Mid-table finals race about to heat up


FIVE does not go into three.

It may seem like simple mathematics, but that is what confronts sides battling it out for the sixth to eighth spots on the TAC Cup ladder.

With the top five all but locked away at least two wins ahead of sixth, the next five teams are within four points of each other and will be competing for the bottom three finals spots.

As valiant as Northern Knights and Gippsland Power have been this season, it is fair enough to rule them out of the finals race unless something drastic happens.

The five teams competing for the final three spots are Eastern Ranges, Calder Cannons, Oakleigh Chargers, Western Jets and Bendigo Pioneers.

Four of those sides have won four out for 10 matches this season, while the Pioneers have won three.

History tells us that the metro teams do the most damage in September, so there would be a fair few country teams at the top of the ladder more than happy to see Eastern Ranges and Oakleigh Chargers miss out.

On paper those two sides in my opinion are the strongest.

However paper means very little when the teams run out onto the ground.

Both the Chargers and Ranges have missed players through school and representative football at different stages of the year and have subsequently struggled.

Of the remaining three teams, the sides are relatively even.

The Cannons, Jets and Pioneers all have some top-end talent, but their depth is what will make the difference come the finals race.

All three sides have produced some impressive football over the course of the season, but they are all guilty of some poor games as well.

The Cannons are not starved of finals appearances like the other sides and often have enough depth to get the job done and sneak into the finals series.

Early in the year however they looked poor but have impressed in recent weeks, particularly the likes of Muhammad Saad who has been scoring at will.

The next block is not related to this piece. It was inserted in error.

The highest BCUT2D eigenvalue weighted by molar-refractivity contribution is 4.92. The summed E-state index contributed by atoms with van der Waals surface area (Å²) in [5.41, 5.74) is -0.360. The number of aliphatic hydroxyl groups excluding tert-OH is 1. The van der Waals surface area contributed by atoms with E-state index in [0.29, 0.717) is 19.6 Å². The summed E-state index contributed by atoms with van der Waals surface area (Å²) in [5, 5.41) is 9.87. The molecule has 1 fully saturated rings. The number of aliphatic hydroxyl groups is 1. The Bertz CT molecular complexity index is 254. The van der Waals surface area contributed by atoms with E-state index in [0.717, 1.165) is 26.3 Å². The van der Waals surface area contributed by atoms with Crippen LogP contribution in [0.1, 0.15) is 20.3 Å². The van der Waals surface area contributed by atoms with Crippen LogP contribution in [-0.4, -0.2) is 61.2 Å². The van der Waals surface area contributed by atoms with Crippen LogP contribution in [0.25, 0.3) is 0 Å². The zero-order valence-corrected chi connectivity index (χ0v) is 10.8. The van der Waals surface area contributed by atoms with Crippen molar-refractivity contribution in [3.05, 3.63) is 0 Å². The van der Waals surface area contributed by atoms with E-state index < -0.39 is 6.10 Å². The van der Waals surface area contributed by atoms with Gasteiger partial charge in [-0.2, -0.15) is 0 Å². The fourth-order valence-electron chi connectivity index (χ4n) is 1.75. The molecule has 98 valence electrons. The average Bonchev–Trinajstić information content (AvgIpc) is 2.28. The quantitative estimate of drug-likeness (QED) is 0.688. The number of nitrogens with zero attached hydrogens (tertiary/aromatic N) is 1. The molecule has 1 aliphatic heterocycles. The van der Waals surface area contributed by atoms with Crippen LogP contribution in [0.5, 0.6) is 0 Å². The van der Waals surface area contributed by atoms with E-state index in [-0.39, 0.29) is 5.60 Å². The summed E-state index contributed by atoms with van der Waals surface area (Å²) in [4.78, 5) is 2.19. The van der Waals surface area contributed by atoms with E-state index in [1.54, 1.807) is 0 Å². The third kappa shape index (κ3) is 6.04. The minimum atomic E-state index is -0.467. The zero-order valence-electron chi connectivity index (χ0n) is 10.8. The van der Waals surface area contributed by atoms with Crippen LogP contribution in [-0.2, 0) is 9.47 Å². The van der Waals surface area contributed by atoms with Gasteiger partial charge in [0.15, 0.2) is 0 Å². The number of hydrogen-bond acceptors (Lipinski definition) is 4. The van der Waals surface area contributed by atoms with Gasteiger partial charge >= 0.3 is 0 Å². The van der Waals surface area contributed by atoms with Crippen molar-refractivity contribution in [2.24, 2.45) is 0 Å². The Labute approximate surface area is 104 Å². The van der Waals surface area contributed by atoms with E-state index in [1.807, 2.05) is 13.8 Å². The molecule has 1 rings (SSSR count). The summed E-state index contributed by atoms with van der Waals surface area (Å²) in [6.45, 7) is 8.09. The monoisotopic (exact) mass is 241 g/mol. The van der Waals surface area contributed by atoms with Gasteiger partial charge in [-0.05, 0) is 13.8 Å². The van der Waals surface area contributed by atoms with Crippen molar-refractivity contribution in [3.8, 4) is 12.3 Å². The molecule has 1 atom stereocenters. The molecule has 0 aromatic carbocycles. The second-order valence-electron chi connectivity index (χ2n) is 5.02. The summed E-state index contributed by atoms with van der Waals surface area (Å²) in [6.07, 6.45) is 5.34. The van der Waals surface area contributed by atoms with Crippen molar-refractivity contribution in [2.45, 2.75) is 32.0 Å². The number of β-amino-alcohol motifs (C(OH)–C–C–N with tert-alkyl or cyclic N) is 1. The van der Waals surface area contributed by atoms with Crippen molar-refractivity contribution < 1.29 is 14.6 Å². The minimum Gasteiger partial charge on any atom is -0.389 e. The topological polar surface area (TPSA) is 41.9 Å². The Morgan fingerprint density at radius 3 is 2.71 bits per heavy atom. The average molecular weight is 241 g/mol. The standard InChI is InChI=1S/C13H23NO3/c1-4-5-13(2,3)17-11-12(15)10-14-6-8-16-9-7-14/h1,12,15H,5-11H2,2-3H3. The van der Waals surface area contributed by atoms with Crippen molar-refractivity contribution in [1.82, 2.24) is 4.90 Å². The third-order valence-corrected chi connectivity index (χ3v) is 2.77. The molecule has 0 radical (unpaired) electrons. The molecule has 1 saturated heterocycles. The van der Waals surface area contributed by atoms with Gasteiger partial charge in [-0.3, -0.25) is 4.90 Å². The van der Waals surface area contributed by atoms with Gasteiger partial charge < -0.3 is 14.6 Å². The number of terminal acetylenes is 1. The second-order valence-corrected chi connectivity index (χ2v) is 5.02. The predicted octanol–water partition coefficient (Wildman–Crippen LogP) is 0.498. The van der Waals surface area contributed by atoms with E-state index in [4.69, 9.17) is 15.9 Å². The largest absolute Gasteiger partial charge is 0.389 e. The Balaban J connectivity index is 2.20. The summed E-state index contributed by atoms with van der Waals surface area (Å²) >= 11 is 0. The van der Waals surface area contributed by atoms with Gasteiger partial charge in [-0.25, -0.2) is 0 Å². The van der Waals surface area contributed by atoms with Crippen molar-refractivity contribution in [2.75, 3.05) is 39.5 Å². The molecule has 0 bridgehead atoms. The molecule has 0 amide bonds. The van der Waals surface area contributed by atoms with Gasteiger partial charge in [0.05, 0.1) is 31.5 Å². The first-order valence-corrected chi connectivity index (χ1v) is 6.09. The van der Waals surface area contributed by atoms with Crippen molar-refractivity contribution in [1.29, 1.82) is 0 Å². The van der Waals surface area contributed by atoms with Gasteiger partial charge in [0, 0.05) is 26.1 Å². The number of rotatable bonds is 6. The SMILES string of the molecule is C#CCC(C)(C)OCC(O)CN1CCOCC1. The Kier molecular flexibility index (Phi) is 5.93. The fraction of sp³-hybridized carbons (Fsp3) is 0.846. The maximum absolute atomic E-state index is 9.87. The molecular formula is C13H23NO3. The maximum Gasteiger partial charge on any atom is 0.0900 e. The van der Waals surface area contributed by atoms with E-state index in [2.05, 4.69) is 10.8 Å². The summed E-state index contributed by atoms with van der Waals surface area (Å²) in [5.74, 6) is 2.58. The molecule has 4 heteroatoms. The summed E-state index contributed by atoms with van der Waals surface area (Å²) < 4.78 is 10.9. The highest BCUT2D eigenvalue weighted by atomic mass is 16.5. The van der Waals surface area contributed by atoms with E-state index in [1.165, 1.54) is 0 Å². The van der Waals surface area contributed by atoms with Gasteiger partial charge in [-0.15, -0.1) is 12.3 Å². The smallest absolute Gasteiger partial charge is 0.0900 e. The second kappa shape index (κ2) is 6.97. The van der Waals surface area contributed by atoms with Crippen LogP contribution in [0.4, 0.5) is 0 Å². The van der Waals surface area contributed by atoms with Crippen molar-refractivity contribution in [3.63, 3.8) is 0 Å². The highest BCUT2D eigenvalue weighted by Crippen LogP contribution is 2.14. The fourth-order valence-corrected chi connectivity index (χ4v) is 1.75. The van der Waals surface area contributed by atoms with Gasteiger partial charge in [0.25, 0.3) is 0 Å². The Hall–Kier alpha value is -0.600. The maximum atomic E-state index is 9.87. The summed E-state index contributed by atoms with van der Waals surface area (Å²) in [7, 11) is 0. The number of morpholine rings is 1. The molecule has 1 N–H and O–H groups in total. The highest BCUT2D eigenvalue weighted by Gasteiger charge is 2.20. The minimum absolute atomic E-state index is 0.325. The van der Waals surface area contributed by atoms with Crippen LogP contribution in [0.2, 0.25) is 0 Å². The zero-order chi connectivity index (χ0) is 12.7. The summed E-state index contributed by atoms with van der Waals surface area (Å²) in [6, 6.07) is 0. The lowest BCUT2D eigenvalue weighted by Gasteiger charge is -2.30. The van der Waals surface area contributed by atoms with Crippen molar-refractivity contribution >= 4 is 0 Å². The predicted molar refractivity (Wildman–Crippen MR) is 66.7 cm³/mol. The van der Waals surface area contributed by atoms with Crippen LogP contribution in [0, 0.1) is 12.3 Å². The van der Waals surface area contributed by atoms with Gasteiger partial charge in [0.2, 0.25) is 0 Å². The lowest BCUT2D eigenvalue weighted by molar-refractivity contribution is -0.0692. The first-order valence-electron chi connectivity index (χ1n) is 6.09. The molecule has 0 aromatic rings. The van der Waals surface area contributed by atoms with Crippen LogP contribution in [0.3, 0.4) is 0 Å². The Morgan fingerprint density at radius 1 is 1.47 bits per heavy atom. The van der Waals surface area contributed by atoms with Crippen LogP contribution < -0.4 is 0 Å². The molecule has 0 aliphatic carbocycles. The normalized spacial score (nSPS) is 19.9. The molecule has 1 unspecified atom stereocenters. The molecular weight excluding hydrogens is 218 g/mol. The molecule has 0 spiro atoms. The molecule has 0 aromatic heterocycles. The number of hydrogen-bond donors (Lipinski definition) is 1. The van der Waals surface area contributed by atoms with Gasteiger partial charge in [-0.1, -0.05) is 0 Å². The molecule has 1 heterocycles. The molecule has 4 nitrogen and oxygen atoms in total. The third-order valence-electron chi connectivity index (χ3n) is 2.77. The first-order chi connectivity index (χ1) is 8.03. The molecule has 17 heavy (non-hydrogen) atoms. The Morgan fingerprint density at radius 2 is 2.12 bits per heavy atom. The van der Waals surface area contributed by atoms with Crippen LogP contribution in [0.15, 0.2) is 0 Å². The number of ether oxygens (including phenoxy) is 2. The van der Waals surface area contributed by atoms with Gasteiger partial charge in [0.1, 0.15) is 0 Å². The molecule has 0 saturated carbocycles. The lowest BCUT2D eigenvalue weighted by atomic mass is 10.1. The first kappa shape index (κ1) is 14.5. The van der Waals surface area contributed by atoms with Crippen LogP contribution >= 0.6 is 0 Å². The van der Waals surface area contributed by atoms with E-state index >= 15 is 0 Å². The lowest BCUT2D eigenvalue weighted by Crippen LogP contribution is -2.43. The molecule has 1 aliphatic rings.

The Jets were the most impressive side in the first round, destroying the Chargers and looked like a genuine premiership contender.

But since then they have been up and down and will look to gain consistency in the final rounds in order to secure a finals berth.

Missing their top player Daniel Venables to school and representative footy is never ideal, but others have stood up in a gritty midfield.

Daniel Venables breaks the tackle in the Jets opening TAC Cup win. (Photo by Robert Prezioso/AFL Media/Getty Images)
Daniel Venables breaks the tackle in the Jets opening TAC Cup win. (Photo by Robert Prezioso/AFL Media/Getty Images)

Finally, the Pioneers are arguably the outsiders to make the finals, being one win behind the other teams.

But when at full strength, they have greater depth than in previous years and seem to have more scoring power than in the past, which has led to more competitive efforts.

If they can get a full team on the park, they are very much in with a shot to make finals.

There are some crucial matches in the next seven weeks that will determine the make-up of sixth to 10th, which are:

Round 12: Bendigo vs Calder;

Round 13: Western vs Eastern;

Round 14: Oakleigh vs Bendigo;

Round 16: Bendigo vs Western;

Round 17: Calder vs Western.

This means that the Pioneers and Jets have their own fate in their hands, with three matches against the five mid-table battlers.

However Bendigo is the only side not to take on the Power out of the five sides in the remaining seven rounds, while the Jets are the only team not to front up against the Knights.

Therefore all five teams have four matches they should at least go in even favourite with and the side that is able to win the majority of those matches will qualify for the final three spots.

We look with interest as to which sides can stand up and squeeze into the bottom three spots in the top eight.

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